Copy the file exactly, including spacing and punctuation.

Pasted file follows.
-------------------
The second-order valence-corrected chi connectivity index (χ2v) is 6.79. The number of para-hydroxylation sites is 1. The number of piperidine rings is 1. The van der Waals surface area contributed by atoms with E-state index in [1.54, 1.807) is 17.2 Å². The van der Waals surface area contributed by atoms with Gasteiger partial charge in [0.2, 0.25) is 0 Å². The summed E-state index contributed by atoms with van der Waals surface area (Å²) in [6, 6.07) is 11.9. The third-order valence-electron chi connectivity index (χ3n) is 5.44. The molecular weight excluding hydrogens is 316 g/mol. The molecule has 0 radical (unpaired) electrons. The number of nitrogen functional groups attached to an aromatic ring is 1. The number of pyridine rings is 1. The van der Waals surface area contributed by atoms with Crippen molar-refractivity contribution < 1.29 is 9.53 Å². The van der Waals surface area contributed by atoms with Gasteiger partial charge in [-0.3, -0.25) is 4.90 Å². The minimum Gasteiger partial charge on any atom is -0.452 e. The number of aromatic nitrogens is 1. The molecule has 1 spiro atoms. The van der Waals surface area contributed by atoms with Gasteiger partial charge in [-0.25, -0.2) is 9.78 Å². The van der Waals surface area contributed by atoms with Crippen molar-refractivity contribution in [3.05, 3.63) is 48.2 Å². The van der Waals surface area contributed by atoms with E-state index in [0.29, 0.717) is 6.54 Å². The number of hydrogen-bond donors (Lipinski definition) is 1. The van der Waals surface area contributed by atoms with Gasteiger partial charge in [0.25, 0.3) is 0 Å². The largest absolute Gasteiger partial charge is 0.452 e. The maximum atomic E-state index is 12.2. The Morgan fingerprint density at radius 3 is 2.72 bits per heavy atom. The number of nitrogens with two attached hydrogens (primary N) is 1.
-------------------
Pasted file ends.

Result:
The second-order valence-corrected chi connectivity index (χ2v) is 6.79. The number of para-hydroxylation sites is 1. The number of piperidine rings is 1. The van der Waals surface area contributed by atoms with E-state index in [1.54, 1.807) is 17.2 Å². The van der Waals surface area contributed by atoms with Gasteiger partial charge in [0.2, 0.25) is 0 Å². The summed E-state index contributed by atoms with van der Waals surface area (Å²) in [6, 6.07) is 11.9. The third-order valence-electron chi connectivity index (χ3n) is 5.44. The molecular weight excluding hydrogens is 316 g/mol. The molecule has 0 radical (unpaired) electrons. The number of nitrogen functional groups attached to an aromatic ring is 1. The number of pyridine rings is 1. The van der Waals surface area contributed by atoms with Crippen molar-refractivity contribution < 1.29 is 9.53 Å². The van der Waals surface area contributed by atoms with Gasteiger partial charge in [-0.3, -0.25) is 4.90 Å². The minimum Gasteiger partial charge on any atom is -0.452 e. The number of aromatic nitrogens is 1. The molecule has 1 spiro atoms. The van der Waals surface area contributed by atoms with Gasteiger partial charge in [-0.25, -0.2) is 9.78 Å². The van der Waals surface area contributed by atoms with Crippen molar-refractivity contribution in [3.05, 3.63) is 48.2 Å². The van der Waals surface area contributed by atoms with E-state index in [0.29, 0.717) is 6.54 Å². The number of hydrogen-bond donors (Lipinski definition) is 1. The van der Waals surface area contributed by atoms with Gasteiger partial charge in [0.25, 0.3) is 0 Å². The largest absolute Gasteiger partial charge is 0.452 e. The maximum atomic E-state index is 12.2. The Morgan fingerprint density at radius 3 is 2.72 bits per heavy atom. The number of nitrogens with two attached hydrogens (primary N) is 1.